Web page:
SHOW YOUR SUPPORT! Order your HeadWaters T-Shirts Today! $30.00 each or 2 for $50.00 and we will ship to your home! FEEL GOOD ABOUT WHERE YOUR MONEY GOES! Proceeds from your purchase will go toward our efforts to preserve and protect Michigan’s irreplaceable lands. Call 989-731-0573 to place your order.

We are so proud to welcome... our former AmeriCorps member Libby Benjamin into her new staff position as the HeadWaters Land Conservancy Land Protection Specialist. With Libby’s attention to detail and passion for conservation in northern Michigan she is a valuable asset to our team. PHOTO BY: PAUL KOGELSCHATZ

ISSUE 3, 2014

Families enjoy I a fall hike AT STURGEON RIVER PRESERVE

t was a chilly and wet fall morning, but families and children braved the weather to join HWLC and Kids Outdoors Otsego for a hike and scavenger hunt at the Sturgeon River Preserve. Kids Outdoors Otsego is a local volunteer group that encourages parents to get outside with their children and enjoy activities in a natural setting. Outdoor activities are not only fun and good exercise, but they also help young children learn about and appreciate the natural environment, develop curiosity, observation and problem-solving skills and increase their ability to focus. Parents and their children joined Libby Benjamin, HWLC Land Stewardship Coordinator, to hike the trails looking for elk rubs, mushrooms, and woodpecker holes. They also walked down to the banks of the Sturgeon River, which was running high and fast after a week of rain. Sam Cornelius and Nancie Kersey from Kids Outdoor Otsego greeted us back at the trailhead with hot apple cider. It was a great way to spend a morning, and the diversity at the Sturgeon River Preserve really encourages children to be curious and ask questions about their surroundings.


Directions to the Sturgeon River Preserve 3749 Whitmarsh Rd. Vanderbilt, MI 49795 FROM GAYLORD, MI: • Travel north on Old 27 for 6 miles • Turn east on Whitmarsh Road and travel 3 miles, and the preserve will be on the right hand side of the road. FROM I-75/VANDERBILT, MI: • Travel south on Old 27 for 5 miles • Turn east on Whitmarsh Road and travel 3 miles, and the preserve will be on the right hand side of the road.

Thank YOU…


dedicated service to HWLC and to the AmeriCorps Program


Jerry Smith, Barbara & Jim Kurbel, Glen Eberly, Elaine Carlson, Gary Neumann, Joe Jarecki, Jim Supina, John Dallas, Mike Mang, & Libby Benjamin



and grooming the trails at the Sturgeon River Preserve and also installing trail markers and birdhouses throughout the preserve.


Annual Appreciation Gathering at the Otsego County Alternative Landscaping Demonstration Garden. Jo Gallico-Knox for hand painting the beautiful wine glasses.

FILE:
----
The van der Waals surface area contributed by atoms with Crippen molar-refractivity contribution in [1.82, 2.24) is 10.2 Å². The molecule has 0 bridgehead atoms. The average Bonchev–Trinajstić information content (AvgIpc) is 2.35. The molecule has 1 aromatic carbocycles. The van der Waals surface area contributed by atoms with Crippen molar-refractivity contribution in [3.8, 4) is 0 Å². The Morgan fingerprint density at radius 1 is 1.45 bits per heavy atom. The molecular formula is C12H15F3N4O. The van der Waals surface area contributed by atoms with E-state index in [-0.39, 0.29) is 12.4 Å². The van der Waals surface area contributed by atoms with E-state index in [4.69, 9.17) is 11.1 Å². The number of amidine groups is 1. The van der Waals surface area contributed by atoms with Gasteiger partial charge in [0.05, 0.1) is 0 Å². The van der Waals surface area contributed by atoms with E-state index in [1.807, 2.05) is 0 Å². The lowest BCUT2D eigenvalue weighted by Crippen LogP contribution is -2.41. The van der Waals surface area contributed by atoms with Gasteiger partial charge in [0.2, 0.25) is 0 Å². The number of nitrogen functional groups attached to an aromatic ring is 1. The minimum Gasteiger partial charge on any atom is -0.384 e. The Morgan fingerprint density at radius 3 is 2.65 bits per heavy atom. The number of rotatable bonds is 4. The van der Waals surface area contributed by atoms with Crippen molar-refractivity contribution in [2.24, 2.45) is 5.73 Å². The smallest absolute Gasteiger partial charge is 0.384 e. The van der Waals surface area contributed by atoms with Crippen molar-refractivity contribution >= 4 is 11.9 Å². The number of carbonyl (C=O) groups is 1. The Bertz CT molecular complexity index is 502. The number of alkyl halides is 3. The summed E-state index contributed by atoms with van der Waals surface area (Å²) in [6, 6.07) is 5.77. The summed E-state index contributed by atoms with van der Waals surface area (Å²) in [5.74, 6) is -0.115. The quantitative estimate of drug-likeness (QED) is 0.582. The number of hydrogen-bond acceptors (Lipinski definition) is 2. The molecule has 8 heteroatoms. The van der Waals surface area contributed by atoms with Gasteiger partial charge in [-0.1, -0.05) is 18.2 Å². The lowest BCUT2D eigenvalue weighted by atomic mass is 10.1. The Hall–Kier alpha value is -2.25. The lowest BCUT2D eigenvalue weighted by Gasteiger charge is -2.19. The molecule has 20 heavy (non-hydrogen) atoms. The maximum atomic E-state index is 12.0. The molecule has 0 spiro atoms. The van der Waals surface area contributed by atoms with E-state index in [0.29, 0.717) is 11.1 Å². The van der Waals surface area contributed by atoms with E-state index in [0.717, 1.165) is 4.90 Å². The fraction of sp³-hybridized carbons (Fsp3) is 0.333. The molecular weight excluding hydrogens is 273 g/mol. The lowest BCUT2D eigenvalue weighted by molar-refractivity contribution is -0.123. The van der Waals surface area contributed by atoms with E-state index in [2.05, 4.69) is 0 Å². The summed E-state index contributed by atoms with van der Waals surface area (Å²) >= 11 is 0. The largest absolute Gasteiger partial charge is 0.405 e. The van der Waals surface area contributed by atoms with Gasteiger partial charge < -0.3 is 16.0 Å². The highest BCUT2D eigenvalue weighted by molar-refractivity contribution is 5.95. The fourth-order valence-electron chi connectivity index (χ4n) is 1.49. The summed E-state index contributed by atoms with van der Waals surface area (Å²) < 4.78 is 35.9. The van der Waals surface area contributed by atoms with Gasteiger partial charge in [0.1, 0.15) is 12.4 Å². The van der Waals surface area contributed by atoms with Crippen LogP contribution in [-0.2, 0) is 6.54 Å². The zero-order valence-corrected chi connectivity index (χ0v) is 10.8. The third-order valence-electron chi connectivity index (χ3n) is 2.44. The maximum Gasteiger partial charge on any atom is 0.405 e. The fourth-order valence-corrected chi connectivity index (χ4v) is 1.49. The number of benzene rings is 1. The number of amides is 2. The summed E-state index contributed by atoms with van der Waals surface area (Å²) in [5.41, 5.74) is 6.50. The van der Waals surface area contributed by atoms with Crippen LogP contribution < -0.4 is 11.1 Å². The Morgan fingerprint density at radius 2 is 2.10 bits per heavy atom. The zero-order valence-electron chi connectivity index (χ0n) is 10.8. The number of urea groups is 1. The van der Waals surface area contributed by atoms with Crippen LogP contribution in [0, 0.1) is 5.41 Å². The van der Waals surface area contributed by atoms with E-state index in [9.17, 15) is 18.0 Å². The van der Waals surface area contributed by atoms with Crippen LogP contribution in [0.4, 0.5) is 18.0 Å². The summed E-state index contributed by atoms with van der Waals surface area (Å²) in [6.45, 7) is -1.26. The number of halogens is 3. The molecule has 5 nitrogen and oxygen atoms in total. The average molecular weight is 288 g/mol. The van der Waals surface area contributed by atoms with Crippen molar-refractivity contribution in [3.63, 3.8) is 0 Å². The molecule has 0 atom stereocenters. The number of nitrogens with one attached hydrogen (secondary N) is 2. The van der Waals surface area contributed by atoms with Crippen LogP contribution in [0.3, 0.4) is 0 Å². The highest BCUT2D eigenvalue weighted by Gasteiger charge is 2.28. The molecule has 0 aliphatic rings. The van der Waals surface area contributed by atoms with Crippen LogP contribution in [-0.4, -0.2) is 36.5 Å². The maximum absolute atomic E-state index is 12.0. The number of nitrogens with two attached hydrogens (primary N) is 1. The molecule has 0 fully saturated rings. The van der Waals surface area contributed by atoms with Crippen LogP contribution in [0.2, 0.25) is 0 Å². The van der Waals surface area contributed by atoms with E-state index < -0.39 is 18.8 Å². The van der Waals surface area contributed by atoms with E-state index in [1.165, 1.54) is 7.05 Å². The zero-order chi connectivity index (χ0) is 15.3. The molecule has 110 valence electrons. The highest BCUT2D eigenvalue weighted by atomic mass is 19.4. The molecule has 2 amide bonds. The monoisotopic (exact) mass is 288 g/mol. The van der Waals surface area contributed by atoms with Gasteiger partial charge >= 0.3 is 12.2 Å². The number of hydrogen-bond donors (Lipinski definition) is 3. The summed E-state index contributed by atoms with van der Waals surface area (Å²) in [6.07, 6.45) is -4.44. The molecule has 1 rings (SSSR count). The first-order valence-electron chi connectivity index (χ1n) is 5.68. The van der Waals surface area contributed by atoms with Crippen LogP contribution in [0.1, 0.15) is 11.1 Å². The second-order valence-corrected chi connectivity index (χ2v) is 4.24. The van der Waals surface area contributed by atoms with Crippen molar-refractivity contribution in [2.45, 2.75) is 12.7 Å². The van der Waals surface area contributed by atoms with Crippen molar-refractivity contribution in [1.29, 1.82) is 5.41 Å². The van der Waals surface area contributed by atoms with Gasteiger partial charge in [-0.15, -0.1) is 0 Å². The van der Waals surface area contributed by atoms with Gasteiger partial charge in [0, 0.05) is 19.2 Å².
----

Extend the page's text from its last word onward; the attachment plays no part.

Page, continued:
JOHN DALLAS, JIM SUPINA, VIRGINIA PIERCE, DON INMAN, MARTHA & GLEN EBERLY, AND MIKE MANG for all their dedicated work toward the 2014 2nd Annual Hotshots for HeadWaters Sporting Clay Shoot.



THE LEWISTON SPORTSMEN’S LEAGUE for hosting the 2nd Annual Hotshots for HeadWaters Sporting Clay Shoot.


for helping to rebuild the stairs at the Sturgeon River Preserve.


helping with our Fall Family Nature Hike & Geocache Event.


Supina, Jerry Smith, Joe Jarecki, Elaine Carlson, & John Arevalo.

*Please contact HeadWaters with any errors or omissions.

ISSUE 3, 2014




Watershed Guardians

The Following Gifts were given between October 15, 2013 to October 15, 2014.

J.A. Woollam Foundation Huron Pines


River Guardians

Herbert Bensinger Big Creek Lodge Tom Clark Fredrick Heine Anthony & Margaret Feldhus James & Jan Fitzpatrick Roger Holliday & Claudia Fischer Joseph & Judith Jarecki Jay’s Sporting Goods Robert and Emily Kemnitz Allen Lavigne Montmorency Conservation Club Gordon & Vernie Nethercut Kip & Wendy Petherick Roger Rasmussen Karen Roy Sheridan Valley Homes Jake Shinners

($10,000 and Up)

($5,000 – $9,999)

John & Jane Dallas Saginaw Basin Land Conservancy Jim & Christine Supina

Stream Guardians

($1,000 – $4,999) Barbara Armento David & Mary Billmire Community Financial Glen & Martha Eberly Doug & Sandra Elser Feeny Chrysler Jeep Dodge Don Inman & Virginia Pierce Jim Knox & Jo Gallico Keith Krause Mary Oakley Stephen & Charlotte Qua David Replogle Weyerhaeuser Rick Wilde Neil Wilkinson Robert & Clarice Williams Richard & Audrey Wilson Rich Wimmer Desiree Worthington Moritz & Barbara Zeigler

Spring Guardians ($500 – $999)

Joanne Baron Mark Bayer Chemical Bank Dr. Cliff & Carolyn Colwell William & Linda Demmer Bill and Pat Duncanson Michael & Rosemary Gibson Beach & Marianne Hall Daniel & Mazie Havens Neil & Mary Hodges Paul & Carol Rose Jeffress-Dyer, Inc. Bob and Bette Jordan Carol Latsch Mike & Lucy Mang Gary Neumann Rev. Roland Schaedig Greg & Jane Stecker Muriel Straight Simon Yoder

($250 – $499)

Donor List

Nancy Adams William and Charlotte Adams Peter and Mary Albertson Bill & Debi Anderson Terry Anderson Dick and Marilyn Bachelor Lori Beale Loraine and Carlyle Becker Douglas & Julie Begick Bensinger Cotant & Menkes, P.C. Roland & Carol Bernbeck Robert & Julia Borak Charles & Nedra Borders Brady Borycki Robert and Margaret Boshoven David & Carol Bricker Arlin & Helen Briley Jason & Terri Brodkey William & Jane Brooks Michael Bugbee Robert & Dale Burnett Donald & Adair Calder Bob Carlson Tom & Elaine Carlson Martin Carpenter John & Patricia Carver Marilyn Case Gwen Cassis Ned Caveney Rev. Brian Chase Jan Chapman John and Marjorie Compton Roseann Comstock